Self Defense and the Law

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Self Defense and the Law

In the old days, the Chinese believed that a trained martial artist should never use his skills, for fighting an untrained opponent is unfair and unethical while fighting a trained warrior will result in one fighter being killed and the survivor being maimed for life.

The Japanese warrior Yagyu Munenori writes in his “Book of Family Secrets on the Art of War” that, “Weapons are instruments of ill omen, despised by the Way of Heaven. To use them only when unavoidable is the Way of Heaven.”

Every martial arts student is obligated to consider the ethical and practical consequences involved in using his training in a combat or self defense situation. There is absolutely no excuse for not having done so. If you’re skilled enough to spar in class, you should be mature and aware enough to have carefully considered the circumstances under which you’d use your training, how far you are willing to go in various situations, and the potential consequences of your decisions.

What the law says about self defense

I’m not a lawyer; just someone who has done research and reading into this subject for my own knowledge. U.S. laws regarding self defense vary from state to state, even city to city. Now, I’m not necessarily saying that your actions have to be limited by the law. Nor, since this paragraph is rapidly turning into a CYA disclaimer anyway, am I advocating that you break the law. What I’m suggesting is that you must know what you can do under the law in order to consider the potential consequences of using your hard-earned combat skills. It is entirely possible that there are circumstances in which you would decide that you are willing to pay whatever legal penalties are imposed on you for going too far. But at least you’ll know as you’re acting what will come next.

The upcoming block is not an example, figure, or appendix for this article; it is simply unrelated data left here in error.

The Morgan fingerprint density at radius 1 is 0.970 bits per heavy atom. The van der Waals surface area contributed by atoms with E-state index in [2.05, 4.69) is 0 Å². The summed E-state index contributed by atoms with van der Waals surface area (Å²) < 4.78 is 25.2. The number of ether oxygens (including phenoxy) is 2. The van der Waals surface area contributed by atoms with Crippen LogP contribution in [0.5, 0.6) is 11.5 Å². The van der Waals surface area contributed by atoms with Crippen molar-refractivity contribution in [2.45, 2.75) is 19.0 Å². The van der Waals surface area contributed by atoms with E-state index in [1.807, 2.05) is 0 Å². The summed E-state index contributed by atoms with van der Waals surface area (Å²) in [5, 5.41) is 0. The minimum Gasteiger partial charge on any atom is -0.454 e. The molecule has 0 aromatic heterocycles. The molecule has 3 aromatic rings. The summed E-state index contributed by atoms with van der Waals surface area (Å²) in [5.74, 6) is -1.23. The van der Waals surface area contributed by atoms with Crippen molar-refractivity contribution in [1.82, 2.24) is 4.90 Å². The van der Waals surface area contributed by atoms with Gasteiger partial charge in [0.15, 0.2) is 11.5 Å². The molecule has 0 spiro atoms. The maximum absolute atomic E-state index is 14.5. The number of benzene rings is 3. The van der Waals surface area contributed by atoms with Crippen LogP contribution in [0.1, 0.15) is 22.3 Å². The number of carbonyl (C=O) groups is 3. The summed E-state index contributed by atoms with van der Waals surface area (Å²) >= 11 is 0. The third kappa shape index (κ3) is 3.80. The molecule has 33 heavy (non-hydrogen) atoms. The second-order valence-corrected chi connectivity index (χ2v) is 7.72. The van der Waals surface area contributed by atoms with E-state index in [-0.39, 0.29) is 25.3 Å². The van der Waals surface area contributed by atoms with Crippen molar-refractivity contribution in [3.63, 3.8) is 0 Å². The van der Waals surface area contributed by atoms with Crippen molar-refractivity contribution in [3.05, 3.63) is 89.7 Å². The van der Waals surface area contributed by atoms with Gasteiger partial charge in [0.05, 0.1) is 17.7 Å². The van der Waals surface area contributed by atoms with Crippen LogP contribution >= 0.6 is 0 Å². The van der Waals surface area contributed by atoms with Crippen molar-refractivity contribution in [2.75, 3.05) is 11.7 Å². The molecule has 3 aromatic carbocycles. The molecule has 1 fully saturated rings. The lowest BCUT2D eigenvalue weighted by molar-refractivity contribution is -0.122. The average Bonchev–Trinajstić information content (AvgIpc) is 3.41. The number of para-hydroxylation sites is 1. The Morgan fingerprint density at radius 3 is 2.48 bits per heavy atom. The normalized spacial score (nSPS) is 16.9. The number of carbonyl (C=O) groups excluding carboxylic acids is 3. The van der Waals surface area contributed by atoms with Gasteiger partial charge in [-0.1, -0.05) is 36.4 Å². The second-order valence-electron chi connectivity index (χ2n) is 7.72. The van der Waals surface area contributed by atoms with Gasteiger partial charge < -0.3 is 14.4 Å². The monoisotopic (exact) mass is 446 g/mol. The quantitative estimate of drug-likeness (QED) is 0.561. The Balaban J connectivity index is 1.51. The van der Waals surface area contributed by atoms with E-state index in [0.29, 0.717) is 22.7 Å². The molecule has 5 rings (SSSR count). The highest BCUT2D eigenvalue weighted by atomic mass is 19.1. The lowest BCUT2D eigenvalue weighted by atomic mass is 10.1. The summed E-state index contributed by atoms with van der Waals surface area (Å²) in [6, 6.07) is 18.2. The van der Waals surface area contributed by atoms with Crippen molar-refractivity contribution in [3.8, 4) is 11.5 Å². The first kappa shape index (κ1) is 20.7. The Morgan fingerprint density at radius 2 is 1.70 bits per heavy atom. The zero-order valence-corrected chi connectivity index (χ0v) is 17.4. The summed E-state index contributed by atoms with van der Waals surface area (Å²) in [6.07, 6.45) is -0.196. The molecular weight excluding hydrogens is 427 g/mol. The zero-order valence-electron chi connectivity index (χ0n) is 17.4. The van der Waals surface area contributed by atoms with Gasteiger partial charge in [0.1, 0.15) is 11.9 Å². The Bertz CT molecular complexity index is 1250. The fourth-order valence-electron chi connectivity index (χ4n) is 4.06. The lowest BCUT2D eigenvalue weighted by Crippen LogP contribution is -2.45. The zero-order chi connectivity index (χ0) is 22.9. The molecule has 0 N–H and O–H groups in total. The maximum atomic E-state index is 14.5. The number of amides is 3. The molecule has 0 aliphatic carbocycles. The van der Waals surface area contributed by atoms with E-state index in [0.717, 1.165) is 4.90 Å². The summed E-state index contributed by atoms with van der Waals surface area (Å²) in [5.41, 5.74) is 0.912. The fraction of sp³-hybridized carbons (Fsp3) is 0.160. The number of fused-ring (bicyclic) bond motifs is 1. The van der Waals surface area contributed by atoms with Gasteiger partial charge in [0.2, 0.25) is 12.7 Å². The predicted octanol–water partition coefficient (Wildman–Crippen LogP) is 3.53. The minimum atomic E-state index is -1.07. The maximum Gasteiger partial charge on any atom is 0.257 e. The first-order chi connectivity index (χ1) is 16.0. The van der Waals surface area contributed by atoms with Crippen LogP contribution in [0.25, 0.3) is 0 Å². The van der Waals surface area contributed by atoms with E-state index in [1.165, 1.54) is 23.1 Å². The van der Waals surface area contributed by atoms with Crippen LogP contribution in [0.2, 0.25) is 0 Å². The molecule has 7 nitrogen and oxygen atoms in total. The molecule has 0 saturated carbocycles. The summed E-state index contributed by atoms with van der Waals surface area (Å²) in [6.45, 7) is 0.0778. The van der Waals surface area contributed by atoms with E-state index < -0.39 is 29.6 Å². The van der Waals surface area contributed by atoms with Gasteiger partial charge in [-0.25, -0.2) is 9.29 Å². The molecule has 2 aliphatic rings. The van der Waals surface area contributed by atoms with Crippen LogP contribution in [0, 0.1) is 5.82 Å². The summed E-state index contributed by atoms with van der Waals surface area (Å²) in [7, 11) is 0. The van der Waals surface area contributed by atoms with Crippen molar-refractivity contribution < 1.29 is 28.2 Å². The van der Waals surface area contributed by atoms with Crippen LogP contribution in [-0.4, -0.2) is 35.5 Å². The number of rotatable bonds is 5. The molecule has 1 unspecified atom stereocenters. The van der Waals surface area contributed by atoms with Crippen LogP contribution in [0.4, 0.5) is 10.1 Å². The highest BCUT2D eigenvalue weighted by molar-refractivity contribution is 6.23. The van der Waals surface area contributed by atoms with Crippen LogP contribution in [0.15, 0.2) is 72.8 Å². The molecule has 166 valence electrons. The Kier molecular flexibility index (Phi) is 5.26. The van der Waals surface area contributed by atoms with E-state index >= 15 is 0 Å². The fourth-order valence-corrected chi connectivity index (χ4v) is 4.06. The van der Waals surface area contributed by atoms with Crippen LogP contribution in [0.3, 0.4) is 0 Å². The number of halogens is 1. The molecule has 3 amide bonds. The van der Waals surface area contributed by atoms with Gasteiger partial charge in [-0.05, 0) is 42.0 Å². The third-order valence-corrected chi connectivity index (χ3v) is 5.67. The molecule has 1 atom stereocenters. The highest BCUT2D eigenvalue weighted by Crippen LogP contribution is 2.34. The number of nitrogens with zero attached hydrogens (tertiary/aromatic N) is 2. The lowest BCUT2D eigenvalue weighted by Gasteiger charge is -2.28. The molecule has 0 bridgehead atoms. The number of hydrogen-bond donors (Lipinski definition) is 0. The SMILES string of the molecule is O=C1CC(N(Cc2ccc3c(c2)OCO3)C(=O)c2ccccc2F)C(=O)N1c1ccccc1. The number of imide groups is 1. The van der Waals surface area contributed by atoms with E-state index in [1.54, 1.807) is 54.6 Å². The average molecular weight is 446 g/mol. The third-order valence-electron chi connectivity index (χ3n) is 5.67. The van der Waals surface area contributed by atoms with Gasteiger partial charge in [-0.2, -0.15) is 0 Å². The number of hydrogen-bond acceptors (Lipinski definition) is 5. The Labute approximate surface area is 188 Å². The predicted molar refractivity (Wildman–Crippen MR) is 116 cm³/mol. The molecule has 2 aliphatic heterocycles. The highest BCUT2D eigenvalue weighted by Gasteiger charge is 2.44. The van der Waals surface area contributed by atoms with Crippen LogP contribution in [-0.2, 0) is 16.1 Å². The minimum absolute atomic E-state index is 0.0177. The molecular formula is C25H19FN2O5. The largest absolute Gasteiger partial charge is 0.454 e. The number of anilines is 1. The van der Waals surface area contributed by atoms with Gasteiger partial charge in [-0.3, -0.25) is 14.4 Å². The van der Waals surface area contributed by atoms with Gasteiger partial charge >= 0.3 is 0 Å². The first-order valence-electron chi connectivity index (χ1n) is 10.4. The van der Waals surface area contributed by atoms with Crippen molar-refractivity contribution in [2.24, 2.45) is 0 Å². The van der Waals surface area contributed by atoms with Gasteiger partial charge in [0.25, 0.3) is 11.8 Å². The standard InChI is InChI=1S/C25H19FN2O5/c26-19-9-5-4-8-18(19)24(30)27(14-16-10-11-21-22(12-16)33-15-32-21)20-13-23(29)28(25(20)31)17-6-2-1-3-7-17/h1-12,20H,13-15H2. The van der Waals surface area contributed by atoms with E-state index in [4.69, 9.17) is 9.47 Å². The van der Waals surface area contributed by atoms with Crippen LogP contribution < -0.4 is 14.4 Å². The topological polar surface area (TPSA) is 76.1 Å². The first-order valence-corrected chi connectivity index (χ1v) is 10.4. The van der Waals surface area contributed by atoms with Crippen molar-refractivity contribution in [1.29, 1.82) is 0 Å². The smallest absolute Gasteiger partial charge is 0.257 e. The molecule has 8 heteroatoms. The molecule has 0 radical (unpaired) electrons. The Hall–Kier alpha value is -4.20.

It should be obvious that the law is never, ever, EVER going to be on your side if you’re the aggressor and you use those neat new moves you learned in Kick-Butt Jutsu class to beat the crap out of that annoying guy sitting down the bar from you. Never. No matter how much you insist he deserves it. Not even if he said nasty things about your wife, sister, and mother.

I have a friend (who shall remain nameless) who once talked himself out of being arrested after a brawl by politely and sincerely telling the officer that, in a nutshell, “he had it coming.” (He did.) However, this kind of reaction is extremely rare, and even if you look like a nice, clean-cut, all-American taxpayer, it’s far more likely that the cop will tell you that he’s heard THAT story before and haul you in anyway. Nice guys start brawls too, and cops know it.

When self defense laws apply

In general, in the United States, physical violence is only legally justifiable if used for self defense or the defense of a loved one. It’s self-defense if you are actually being attacked – i.e. someone is actively punching you or trying to stab you or hit you with a chair or … well, you get the idea. The law is pretty clean cut in regards to whether or not you are being attacked or not.

[Editor’s note: In general, “a loved one” means someone in your direct family – a parent, child, sibling, or spouse. Some states are more lax with this definition and will allow you to come to the aid of a friend. For clarity, let’s just assume that when I say “you” in this section, I generally mean “you or a loved one.” Again, check with local authorities as to what kinds of relationships count as close ones for self-defense purposes.]

You are also allowed to defend yourself from imminent attack. The law is a bit trickier on this point. It seems pretty simple on the surface: you can act if and when you know you’re about to be attacked, right? The problem is whether a jury agrees, after hearing you, your (imminent) attacker’s, and the police officer’s side of the story, that you were about to be attacked. You don’t have to be able to convince your friends or family about this, and it doesn’t matter how obvious it seems to you. What matters, in the eyes of the law, is whether you can convince a jury of your peers – 12 strangers.

Sometimes it’s pretty clear: the guy is charging toward you, screaming at the top of his lungs, swinging a machete, or he’s put up his fists and is dancing around you trying to “fake” you out.

But sometimes it’s not so clear. A jury will be asked to judge either subjectively or objectively whether or not an assault was imminent. By objectively, I mean that the jurors will decide whether the average, ordinary, reasonably sane person, if he was put in the same situation at the time of the incident, would have also believed that he or she was about to be attacked. Many legal experts believe that there is quite a bit open to interpretation in this case.